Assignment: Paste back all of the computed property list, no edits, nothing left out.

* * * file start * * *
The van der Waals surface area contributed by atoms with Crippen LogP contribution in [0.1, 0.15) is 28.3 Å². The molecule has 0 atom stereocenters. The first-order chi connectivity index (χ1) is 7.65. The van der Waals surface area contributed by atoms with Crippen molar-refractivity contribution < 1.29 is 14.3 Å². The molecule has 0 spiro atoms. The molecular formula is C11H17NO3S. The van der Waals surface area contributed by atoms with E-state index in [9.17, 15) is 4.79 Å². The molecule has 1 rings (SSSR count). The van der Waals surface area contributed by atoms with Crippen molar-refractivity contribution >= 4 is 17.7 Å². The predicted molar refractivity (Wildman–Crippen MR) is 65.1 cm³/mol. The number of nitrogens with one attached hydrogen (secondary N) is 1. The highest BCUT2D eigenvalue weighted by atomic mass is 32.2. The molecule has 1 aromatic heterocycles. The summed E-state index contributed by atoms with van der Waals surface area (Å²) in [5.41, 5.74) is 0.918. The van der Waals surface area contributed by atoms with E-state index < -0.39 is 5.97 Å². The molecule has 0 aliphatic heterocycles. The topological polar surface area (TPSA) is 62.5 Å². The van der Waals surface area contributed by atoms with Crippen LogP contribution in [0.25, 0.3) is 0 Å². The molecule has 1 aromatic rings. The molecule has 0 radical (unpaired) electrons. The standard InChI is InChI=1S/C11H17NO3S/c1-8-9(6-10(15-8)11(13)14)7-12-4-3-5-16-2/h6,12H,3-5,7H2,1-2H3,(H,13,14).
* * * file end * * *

The van der Waals surface area contributed by atoms with Crippen LogP contribution in [0.1, 0.15) is 28.3 Å². The molecule has 0 atom stereocenters. The first-order chi connectivity index (χ1) is 7.65. The van der Waals surface area contributed by atoms with Crippen molar-refractivity contribution < 1.29 is 14.3 Å². The molecule has 0 spiro atoms. The molecular formula is C11H17NO3S. The van der Waals surface area contributed by atoms with E-state index in [9.17, 15) is 4.79 Å². The molecule has 1 rings (SSSR count). The van der Waals surface area contributed by atoms with Crippen molar-refractivity contribution >= 4 is 17.7 Å². The predicted molar refractivity (Wildman–Crippen MR) is 65.1 cm³/mol. The number of nitrogens with one attached hydrogen (secondary N) is 1. The highest BCUT2D eigenvalue weighted by atomic mass is 32.2. The molecule has 1 aromatic heterocycles. The summed E-state index contributed by atoms with van der Waals surface area (Å²) in [5.41, 5.74) is 0.918. The van der Waals surface area contributed by atoms with E-state index < -0.39 is 5.97 Å². The molecule has 0 aliphatic heterocycles. The topological polar surface area (TPSA) is 62.5 Å². The van der Waals surface area contributed by atoms with Crippen LogP contribution in [0.25, 0.3) is 0 Å². The molecule has 1 aromatic rings. The molecule has 0 radical (unpaired) electrons. The standard InChI is InChI=1S/C11H17NO3S/c1-8-9(6-10(15-8)11(13)14)7-12-4-3-5-16-2/h6,12H,3-5,7H2,1-2H3,(H,13,14).